June, 1976, Indiana
On Indiana summer evenings, the fireflies begin their dance as dusk creeps over the landscape, reducing green to gray and black and brown. Their lights are yellow as sunlight or neon; they blink among the hedges and maneuver a few inches above the tall grass. There are five varieties of fireflies native to the Northern Indiana region. Each signals prospective mates with specific timing, and no four second interval firefly would approach a six second interval one.
On the same summer evenings, the mosquitoes whine, though only the female ones, hovering before landing on unsuspecting arms and ankles, draining as much as they can before either taking off, heavy and bloated with their sanguine plunder, or else are splattered and exploded by their victim when he or she notices not the sting of the needlelike proboscis being inserted, but the tickle of their feet among the fine, downy hair arms.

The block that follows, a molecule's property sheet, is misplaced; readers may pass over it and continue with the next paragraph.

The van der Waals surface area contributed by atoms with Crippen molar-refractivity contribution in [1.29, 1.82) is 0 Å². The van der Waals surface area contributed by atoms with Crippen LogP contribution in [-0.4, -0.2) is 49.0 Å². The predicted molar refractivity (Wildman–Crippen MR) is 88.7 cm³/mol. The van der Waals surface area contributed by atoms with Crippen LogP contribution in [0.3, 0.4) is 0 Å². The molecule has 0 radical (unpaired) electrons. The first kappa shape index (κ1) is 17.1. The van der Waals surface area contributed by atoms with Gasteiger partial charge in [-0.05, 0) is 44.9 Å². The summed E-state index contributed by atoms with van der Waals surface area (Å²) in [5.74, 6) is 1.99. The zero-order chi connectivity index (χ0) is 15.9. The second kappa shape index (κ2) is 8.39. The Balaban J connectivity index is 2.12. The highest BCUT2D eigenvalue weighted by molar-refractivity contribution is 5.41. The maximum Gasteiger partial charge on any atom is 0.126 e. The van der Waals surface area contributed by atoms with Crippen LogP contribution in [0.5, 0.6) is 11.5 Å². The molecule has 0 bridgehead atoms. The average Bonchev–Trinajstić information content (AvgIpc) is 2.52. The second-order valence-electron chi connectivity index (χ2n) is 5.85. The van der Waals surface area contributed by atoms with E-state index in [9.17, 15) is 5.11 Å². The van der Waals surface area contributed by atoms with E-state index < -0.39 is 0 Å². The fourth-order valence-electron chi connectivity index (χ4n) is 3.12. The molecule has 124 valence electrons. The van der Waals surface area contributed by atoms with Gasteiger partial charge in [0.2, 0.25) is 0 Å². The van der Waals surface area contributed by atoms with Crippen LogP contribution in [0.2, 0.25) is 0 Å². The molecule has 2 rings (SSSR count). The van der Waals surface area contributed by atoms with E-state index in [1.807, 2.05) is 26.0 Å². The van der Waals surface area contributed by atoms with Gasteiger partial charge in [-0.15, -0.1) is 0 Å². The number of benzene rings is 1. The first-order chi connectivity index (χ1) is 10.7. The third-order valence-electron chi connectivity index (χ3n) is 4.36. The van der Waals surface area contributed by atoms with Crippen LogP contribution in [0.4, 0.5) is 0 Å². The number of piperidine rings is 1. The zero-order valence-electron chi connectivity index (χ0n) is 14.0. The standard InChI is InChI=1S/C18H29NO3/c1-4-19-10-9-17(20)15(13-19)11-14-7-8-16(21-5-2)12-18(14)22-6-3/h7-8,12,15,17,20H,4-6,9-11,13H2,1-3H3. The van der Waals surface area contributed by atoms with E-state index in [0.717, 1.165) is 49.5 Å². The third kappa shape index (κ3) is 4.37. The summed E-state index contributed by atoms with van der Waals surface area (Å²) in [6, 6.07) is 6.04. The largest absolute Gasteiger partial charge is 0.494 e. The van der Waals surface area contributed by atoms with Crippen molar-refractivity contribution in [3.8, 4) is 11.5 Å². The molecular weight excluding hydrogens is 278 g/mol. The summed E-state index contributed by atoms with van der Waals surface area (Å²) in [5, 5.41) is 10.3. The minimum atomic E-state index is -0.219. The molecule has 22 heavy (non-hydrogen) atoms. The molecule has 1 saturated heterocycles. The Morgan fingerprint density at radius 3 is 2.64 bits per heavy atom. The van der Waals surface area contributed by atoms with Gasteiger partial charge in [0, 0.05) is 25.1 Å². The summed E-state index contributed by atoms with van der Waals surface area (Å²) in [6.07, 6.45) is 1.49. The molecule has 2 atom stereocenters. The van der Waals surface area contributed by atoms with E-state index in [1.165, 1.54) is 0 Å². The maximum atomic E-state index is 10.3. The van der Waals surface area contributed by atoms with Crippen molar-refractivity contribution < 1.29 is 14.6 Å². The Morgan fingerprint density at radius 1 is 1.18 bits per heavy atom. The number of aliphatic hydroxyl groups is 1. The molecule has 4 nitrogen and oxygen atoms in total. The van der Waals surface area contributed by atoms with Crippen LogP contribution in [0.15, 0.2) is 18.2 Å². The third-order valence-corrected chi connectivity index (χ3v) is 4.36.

Other creatures come out later: soft-nosed rabbits and the tiny bats that flitter around lampposts, devouring the night insects swarming there. Possums drag their heavy bodies along, investigating garbage cans and quarreling with the raccoons come to plunder. There are even rats, in some places along the St. Joseph River, water rats that move through the green-brown water, searching among the slimy weeds that coat the bottom. But the fireflies are already there: they have marked the coming of the night, lighting as though protesting the approaching darkness.
Michigan Street crosses down from the state of Michigan, comes through Northern Indiana and splits one of its larger cities, South Bend, like a splayed bird. Corn fields and alfalfa lie further out but here the street slashes the city’s belly, unfolds layers like the dark verge of Notre Dame University, the struggling downtown, the unsavory brew further south of town as you headed down to the smaller towns: Lakeville, Lapaz, Plymouth. Far to the south it reaches Kokomo, later Indianapolis, then the nether region of the state, which hosted the revival of the Ku Klux Klan in the twenties.
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